What are You Known For?

What are You Known For?

 What are You Known for?

John 1:43-51

43The next day Jesus decided to go to Galilee. He found Philip and said to him, “Follow me.” 44Now Philip was from Bethsaida, the city of Andrew and Peter. 45Philip found Nathanael and said to him, “We have found him about whom Moses in the law and also the prophets wrote, Jesus son of Joseph from Nazareth.” 46Nathanael said to him, “Can anything good come out of Nazareth?” Philip said to him, “Come and see.” 47When Jesus saw Nathanael coming toward him, he said of him, “Here is truly an Israelite in whom there is no deceit!” 48Nathanael asked him, “Where did you get to know me?” Jesus answered, “I saw you under the fig tree before Philip called you.” 49Nathanael replied, “Rabbi, you are the Son of God! You are the King of Israel!” 50Jesus answered, “Do you believe because I told you that I saw you under the fig tree? You will see greater things than these.” 51And he said to him, “Very truly, I tell you, you will see heaven opened and the angels of God ascending and descending upon the Son of Man.”

This is the Word of God for the People of God. Thanks be to God.

Have you ever been asked what your favorite verse or chapter in the Bible is? Perhaps this is an occupational hazard for me, but I find that I am often asked what my favorite verse or chapter of the Bible is. At conferences and meetings, it is an ice-breaker – you know, as people are learning each others names, instead of fruits or vegetables or animals whose names start with the same letter as our own, we are share about their favorite parts of the Bible. And, as everyone begins to answer, you hear the subtle agreements, the ‘oh yeah, that’s a good one,’ or ‘hmmm…so meaningful.’ Things like that. And, I can find myself answering differently in different contexts. If the setting is oriented more towards peacemaking or justice, I may go with Isaiah 58 – Is this the fast I choose? To loose the bonds of injustice and other beautiful language that conjures the image of a beautiful watered garden of peace and wholeness. But, if I’m being completely honest, the text that has had the greatest impact on my life is Psalm 139, our first reading for this morning. This Psalm has cropped up in important ways throughout my life – and often it has come up during unique times, some troublesome and some celebratory. It has become a touchstone for me – a comfort and a guide, a confidence booster when I feel low and a swift kick in the pants when I grow too arrogant or self-righteous. It has deep meaning both for my personal faith, my own spirituality, and it compels me to ponder the work of God in the world – God’s love for the whole world, not only for me.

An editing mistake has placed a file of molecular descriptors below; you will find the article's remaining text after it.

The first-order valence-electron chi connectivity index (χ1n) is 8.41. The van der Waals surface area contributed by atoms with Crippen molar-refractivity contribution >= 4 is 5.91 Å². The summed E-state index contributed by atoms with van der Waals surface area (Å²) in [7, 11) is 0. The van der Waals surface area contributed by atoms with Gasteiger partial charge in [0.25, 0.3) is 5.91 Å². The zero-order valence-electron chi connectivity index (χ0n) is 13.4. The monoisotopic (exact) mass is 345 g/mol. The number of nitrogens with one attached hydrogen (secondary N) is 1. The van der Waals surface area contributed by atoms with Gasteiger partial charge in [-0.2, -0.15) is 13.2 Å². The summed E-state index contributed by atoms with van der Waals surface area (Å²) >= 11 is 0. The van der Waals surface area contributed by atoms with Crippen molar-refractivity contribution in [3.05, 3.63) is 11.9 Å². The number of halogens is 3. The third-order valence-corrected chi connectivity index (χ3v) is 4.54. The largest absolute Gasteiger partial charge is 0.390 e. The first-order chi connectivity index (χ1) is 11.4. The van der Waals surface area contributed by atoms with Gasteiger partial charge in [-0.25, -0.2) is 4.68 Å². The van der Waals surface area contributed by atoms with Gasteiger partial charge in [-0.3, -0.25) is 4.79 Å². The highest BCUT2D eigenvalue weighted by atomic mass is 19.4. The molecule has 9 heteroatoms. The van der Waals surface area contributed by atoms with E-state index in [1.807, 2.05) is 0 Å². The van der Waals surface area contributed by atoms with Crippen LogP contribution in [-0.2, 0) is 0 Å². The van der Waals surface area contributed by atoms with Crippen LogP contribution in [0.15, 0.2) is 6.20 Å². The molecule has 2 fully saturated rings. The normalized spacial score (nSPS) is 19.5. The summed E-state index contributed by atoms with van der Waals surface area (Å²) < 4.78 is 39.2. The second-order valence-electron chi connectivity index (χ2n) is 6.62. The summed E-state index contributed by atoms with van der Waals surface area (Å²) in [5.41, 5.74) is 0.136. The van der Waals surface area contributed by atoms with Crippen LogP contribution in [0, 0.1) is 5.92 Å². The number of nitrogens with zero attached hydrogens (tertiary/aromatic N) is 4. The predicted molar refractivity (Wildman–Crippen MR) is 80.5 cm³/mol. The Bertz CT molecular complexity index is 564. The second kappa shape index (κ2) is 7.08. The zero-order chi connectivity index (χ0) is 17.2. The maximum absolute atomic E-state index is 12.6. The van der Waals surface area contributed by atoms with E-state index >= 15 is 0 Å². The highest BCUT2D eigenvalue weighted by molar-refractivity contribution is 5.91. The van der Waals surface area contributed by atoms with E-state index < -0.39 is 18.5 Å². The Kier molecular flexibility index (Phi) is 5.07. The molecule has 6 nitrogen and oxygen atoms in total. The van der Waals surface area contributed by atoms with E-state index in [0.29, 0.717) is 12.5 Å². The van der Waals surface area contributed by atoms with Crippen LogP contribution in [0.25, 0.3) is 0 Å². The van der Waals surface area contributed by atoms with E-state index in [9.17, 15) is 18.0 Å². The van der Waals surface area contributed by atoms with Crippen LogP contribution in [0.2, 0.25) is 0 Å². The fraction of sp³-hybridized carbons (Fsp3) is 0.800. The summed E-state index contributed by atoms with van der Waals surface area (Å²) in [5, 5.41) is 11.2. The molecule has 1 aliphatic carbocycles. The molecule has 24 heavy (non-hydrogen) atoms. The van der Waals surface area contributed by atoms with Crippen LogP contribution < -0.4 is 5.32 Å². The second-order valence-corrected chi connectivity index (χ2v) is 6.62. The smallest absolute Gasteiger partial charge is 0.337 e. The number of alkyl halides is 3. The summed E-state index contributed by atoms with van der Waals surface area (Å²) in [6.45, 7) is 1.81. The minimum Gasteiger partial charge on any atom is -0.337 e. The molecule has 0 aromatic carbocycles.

I first remember hearing this text at the Montreat Youth Conference the summer after I graduated from high school. Psalm 139 was the theme text for the week and we studied various portions of the text daily. That week, as I worshipped and prayed and played alongside thousands of other youth in the gorgeous mountains of North Carolina, back at home, a leader in our community – a principal at one of our schools – was kidnapped and murdered. He was the treasurer at his church and one evening as he went to the bank to make the deposit of the collections for the week, he was picked up in the parking lot of the bank. His body was found days later, and all of this took place while I was having this mountaintop experience at Montreat, literally and spiritually. This was the moment I discovered that my faith was my own – it wasn’t my parents’, nor my church group’s. It wasn’t my pastors’. It wasn’t my friends’ or my youth leaders’ or my small group leaders’. It was mine to discern. And, Psalm 139 kept ringing in my ears as I grappled with the goodness I knew of God and the senseless devastation facing my community back at home. “Where could I go from your Spirit? Where can I flee from your presence?…[All the places I go or could think of going or may find myself in] even there your hand shall guide me, your right hand shall hold me fast…I come to the end – I am still with you.”